Banks and financial institutions are understandably worried about cyberattacks. These organizations house a trove of data that hackers yearn for. Not only do they house account information (perfect for financial theft), they also hold personal information useful for identity theft.
Thankfully, cybersecurity insurance can help protect businesses against financial damages rooted in data breaches and digital attacks. But this safety net isn't the same as a defensive strategy. For that, each financial institution needs to make its own efforts to improve cybersecurity. Luckily, members of the cybersecurity industry are joining their effort to avert disaster.
Earlier this year, over 100 industry experts from 34 financial institutions collaborated to establish The Sheltered Harbor project. Sheltered Harbor, a not-for-profit organization, enhances the security of the retail financial industry against potential cyber threats.
This is important for two reasons. The first is that it is an encouraging sign that those specific industries are making moves to protect themselves. The second is that the project preserves usable information in the event of a cyberattack.
"The goal was to add an extra layer of protection for client data in case one of the participating banks went down due to a cyberattack so that people would still be able to access their assets, writes E Hacking News. "Sheltered Harbor makes this possible by storing customer data from each participating institution in a private, encrypted data vault safe from alteration and deletion.
As you can see, the project protects both consumers and private institutions. Over 70 percent of U.S. retail accounts and 60 percent of brokerage accounts are represented in this initiative. A total protection of over 400 million accounts.
These are smart preparations ahead of "doomsday, a hypothetical cyberattack that could cripple the financial industry. While this term is inherently alarmist, it is not a product of misguided fear. The world has seen major international cyberattacks in the past few years including the WannaCry and NotPetya ransomware scams. Not to mention the Equifax data breach that impacted 145.5 million U.S. consumers.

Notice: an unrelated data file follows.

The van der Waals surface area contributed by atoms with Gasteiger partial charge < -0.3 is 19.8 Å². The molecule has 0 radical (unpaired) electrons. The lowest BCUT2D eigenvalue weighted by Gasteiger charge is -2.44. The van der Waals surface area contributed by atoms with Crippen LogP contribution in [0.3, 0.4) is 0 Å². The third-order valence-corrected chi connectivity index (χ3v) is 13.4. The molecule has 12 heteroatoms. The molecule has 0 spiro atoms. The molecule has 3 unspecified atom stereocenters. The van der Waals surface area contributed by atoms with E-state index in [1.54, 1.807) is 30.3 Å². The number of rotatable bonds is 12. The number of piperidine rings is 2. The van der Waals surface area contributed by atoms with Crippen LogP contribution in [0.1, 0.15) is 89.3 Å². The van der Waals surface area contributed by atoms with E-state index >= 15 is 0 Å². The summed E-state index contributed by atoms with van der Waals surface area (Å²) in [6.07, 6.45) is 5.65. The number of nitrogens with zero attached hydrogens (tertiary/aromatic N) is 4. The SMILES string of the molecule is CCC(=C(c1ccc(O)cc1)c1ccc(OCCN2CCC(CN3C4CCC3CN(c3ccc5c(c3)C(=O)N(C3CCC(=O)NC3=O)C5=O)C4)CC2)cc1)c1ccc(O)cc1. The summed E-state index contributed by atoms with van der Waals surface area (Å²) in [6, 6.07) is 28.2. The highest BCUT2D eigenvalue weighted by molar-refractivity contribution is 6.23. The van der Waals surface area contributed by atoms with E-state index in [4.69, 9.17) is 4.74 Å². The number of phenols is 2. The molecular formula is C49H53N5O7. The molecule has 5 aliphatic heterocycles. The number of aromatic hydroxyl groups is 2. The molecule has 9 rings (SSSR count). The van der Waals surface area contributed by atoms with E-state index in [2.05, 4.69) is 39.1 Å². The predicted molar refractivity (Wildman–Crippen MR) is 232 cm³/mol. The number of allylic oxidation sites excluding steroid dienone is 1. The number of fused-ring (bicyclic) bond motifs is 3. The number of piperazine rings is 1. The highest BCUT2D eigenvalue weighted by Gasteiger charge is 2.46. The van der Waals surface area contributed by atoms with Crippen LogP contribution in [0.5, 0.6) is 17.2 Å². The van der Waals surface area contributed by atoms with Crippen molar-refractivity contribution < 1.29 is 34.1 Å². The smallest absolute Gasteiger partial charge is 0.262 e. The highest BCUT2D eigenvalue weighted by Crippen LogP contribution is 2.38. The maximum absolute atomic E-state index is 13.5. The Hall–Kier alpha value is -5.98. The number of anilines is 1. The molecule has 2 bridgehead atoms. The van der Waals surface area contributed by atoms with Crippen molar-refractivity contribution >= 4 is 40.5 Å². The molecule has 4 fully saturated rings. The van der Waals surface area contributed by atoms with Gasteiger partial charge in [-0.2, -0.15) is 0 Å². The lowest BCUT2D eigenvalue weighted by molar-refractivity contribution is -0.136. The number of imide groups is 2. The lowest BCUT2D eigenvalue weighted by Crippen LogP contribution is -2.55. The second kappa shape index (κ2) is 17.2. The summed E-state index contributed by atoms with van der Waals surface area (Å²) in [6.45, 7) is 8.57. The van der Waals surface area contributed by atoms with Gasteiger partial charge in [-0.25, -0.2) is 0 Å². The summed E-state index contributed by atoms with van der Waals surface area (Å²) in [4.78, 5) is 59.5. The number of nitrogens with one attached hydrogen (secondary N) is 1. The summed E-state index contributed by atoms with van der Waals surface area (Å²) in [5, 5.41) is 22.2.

These attacks served as a wakeup call to businesses everywhere. And it's reassuring to see the financial industry making moves to protect their own.
But the efforts to avoid doomsday didn't stop there. In fact, a group of Wall Street banks simulated a doomsday-like event dubbed Quantum Dawn 2 to test the industry's cybersecurity chops.
In the staged simulation, bank executives were tasked with detecting a massive cyberattack as it unfolded. The catch? Each participant only got to see one red flag "in a sea of information. Some banks might have seen plummeting stocks, others saw basic technologies fail. The goal was to prompt participants into collaborating with rivals.
"It didn't all happen at once - each attack affected firms differently, says vice president of Financial Services Operations at the Securities Industry and Financial Markets Association Karl Schimmeck. "Some firms would see a problem, some firms wouldn't, and some firms only see it second-hand because they're communicating with each other.
In the end, the simulation was a major success. It stressed the urgency of response and the necessity to work together for the greater good.
Ask yourself, will your company be able to handle a doomsday scenario? Remember, we are all in this together. So, let's collaborate to face down cyber threats! Visit CyberPolicy to see what cyber insurance can do for you.